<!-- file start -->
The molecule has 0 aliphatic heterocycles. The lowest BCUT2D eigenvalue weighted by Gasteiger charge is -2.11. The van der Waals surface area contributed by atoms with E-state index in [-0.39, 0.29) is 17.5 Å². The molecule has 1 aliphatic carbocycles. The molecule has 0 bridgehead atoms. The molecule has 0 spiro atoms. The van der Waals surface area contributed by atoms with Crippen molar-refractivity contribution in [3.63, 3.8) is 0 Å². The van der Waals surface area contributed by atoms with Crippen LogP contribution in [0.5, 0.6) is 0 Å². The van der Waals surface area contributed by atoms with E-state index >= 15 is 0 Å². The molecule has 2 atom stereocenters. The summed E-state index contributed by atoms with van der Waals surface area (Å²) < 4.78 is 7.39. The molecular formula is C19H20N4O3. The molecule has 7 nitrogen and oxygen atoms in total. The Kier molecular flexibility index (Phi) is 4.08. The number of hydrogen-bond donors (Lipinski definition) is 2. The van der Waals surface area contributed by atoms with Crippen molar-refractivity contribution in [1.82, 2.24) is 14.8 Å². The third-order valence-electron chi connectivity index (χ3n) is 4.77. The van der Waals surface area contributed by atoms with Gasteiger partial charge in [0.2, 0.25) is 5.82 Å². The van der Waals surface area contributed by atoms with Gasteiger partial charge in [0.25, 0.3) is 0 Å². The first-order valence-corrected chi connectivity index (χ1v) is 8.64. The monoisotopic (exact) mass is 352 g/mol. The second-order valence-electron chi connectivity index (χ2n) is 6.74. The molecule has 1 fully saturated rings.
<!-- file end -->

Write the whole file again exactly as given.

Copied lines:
The molecule has 0 aliphatic heterocycles. The lowest BCUT2D eigenvalue weighted by Gasteiger charge is -2.11. The van der Waals surface area contributed by atoms with E-state index in [-0.39, 0.29) is 17.5 Å². The molecule has 1 aliphatic carbocycles. The molecule has 0 bridgehead atoms. The molecule has 0 spiro atoms. The van der Waals surface area contributed by atoms with Crippen molar-refractivity contribution in [3.63, 3.8) is 0 Å². The van der Waals surface area contributed by atoms with Crippen LogP contribution in [0.5, 0.6) is 0 Å². The van der Waals surface area contributed by atoms with E-state index >= 15 is 0 Å². The molecule has 2 atom stereocenters. The summed E-state index contributed by atoms with van der Waals surface area (Å²) < 4.78 is 7.39. The molecular formula is C19H20N4O3. The molecule has 7 nitrogen and oxygen atoms in total. The Kier molecular flexibility index (Phi) is 4.08. The number of hydrogen-bond donors (Lipinski definition) is 2. The van der Waals surface area contributed by atoms with Crippen molar-refractivity contribution in [1.82, 2.24) is 14.8 Å². The third-order valence-electron chi connectivity index (χ3n) is 4.77. The van der Waals surface area contributed by atoms with Gasteiger partial charge in [0.2, 0.25) is 5.82 Å². The van der Waals surface area contributed by atoms with Gasteiger partial charge in [0.25, 0.3) is 0 Å². The first-order valence-corrected chi connectivity index (χ1v) is 8.64. The monoisotopic (exact) mass is 352 g/mol. The second-order valence-electron chi connectivity index (χ2n) is 6.74. The molecule has 1 fully saturated rings.